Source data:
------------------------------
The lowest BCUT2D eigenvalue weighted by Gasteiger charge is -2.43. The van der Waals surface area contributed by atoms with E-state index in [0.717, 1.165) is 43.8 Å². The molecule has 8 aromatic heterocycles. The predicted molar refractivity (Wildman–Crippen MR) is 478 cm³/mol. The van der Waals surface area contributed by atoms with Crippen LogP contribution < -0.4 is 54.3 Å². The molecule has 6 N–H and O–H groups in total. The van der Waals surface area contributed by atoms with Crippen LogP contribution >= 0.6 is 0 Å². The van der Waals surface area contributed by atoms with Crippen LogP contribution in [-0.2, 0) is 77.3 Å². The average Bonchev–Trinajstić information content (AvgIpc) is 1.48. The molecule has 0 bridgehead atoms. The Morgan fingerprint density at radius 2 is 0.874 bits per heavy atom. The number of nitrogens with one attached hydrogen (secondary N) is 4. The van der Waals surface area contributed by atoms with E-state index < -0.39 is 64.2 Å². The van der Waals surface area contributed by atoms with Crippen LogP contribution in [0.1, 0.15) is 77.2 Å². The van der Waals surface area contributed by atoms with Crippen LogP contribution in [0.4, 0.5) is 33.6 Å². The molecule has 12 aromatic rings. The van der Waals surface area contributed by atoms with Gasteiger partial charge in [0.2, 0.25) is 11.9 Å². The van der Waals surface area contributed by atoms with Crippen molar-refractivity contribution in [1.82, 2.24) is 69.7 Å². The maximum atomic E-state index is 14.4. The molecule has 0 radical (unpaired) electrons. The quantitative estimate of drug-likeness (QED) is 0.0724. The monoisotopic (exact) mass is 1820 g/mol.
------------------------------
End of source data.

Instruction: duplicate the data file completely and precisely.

The lowest BCUT2D eigenvalue weighted by Gasteiger charge is -2.43. The van der Waals surface area contributed by atoms with E-state index in [0.717, 1.165) is 43.8 Å². The molecule has 8 aromatic heterocycles. The predicted molar refractivity (Wildman–Crippen MR) is 478 cm³/mol. The van der Waals surface area contributed by atoms with Crippen LogP contribution < -0.4 is 54.3 Å². The molecule has 6 N–H and O–H groups in total. The van der Waals surface area contributed by atoms with Crippen LogP contribution >= 0.6 is 0 Å². The van der Waals surface area contributed by atoms with Crippen LogP contribution in [-0.2, 0) is 77.3 Å². The average Bonchev–Trinajstić information content (AvgIpc) is 1.48. The molecule has 0 bridgehead atoms. The Morgan fingerprint density at radius 2 is 0.874 bits per heavy atom. The number of nitrogens with one attached hydrogen (secondary N) is 4. The van der Waals surface area contributed by atoms with E-state index < -0.39 is 64.2 Å². The van der Waals surface area contributed by atoms with Crippen LogP contribution in [0.1, 0.15) is 77.2 Å². The van der Waals surface area contributed by atoms with Crippen LogP contribution in [0.4, 0.5) is 33.6 Å². The molecule has 12 aromatic rings. The van der Waals surface area contributed by atoms with Gasteiger partial charge in [0.2, 0.25) is 11.9 Å². The van der Waals surface area contributed by atoms with Crippen molar-refractivity contribution in [1.82, 2.24) is 69.7 Å². The maximum atomic E-state index is 14.4. The molecule has 0 radical (unpaired) electrons. The quantitative estimate of drug-likeness (QED) is 0.0724. The monoisotopic (exact) mass is 1820 g/mol.